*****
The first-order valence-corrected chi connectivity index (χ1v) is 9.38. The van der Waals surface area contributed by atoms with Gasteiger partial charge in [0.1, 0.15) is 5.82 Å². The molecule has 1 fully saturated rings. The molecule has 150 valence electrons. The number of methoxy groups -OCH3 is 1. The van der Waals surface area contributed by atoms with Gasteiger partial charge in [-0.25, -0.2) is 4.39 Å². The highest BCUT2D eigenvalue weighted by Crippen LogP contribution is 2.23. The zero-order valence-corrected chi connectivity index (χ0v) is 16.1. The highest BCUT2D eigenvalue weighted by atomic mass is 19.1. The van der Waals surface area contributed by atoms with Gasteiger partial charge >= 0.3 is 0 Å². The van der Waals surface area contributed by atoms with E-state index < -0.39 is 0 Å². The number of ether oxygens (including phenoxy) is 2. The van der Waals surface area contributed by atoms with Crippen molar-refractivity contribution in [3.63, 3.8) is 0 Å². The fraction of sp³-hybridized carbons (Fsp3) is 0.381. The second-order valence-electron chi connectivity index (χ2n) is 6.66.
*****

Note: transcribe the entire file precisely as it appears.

The first-order valence-corrected chi connectivity index (χ1v) is 9.38. The van der Waals surface area contributed by atoms with Gasteiger partial charge in [0.1, 0.15) is 5.82 Å². The molecule has 1 fully saturated rings. The molecule has 150 valence electrons. The number of methoxy groups -OCH3 is 1. The van der Waals surface area contributed by atoms with Gasteiger partial charge in [-0.25, -0.2) is 4.39 Å². The highest BCUT2D eigenvalue weighted by Crippen LogP contribution is 2.23. The zero-order valence-corrected chi connectivity index (χ0v) is 16.1. The highest BCUT2D eigenvalue weighted by atomic mass is 19.1. The van der Waals surface area contributed by atoms with Gasteiger partial charge >= 0.3 is 0 Å². The van der Waals surface area contributed by atoms with E-state index < -0.39 is 0 Å². The number of ether oxygens (including phenoxy) is 2. The van der Waals surface area contributed by atoms with Crippen molar-refractivity contribution in [3.63, 3.8) is 0 Å². The fraction of sp³-hybridized carbons (Fsp3) is 0.381. The second-order valence-electron chi connectivity index (χ2n) is 6.66.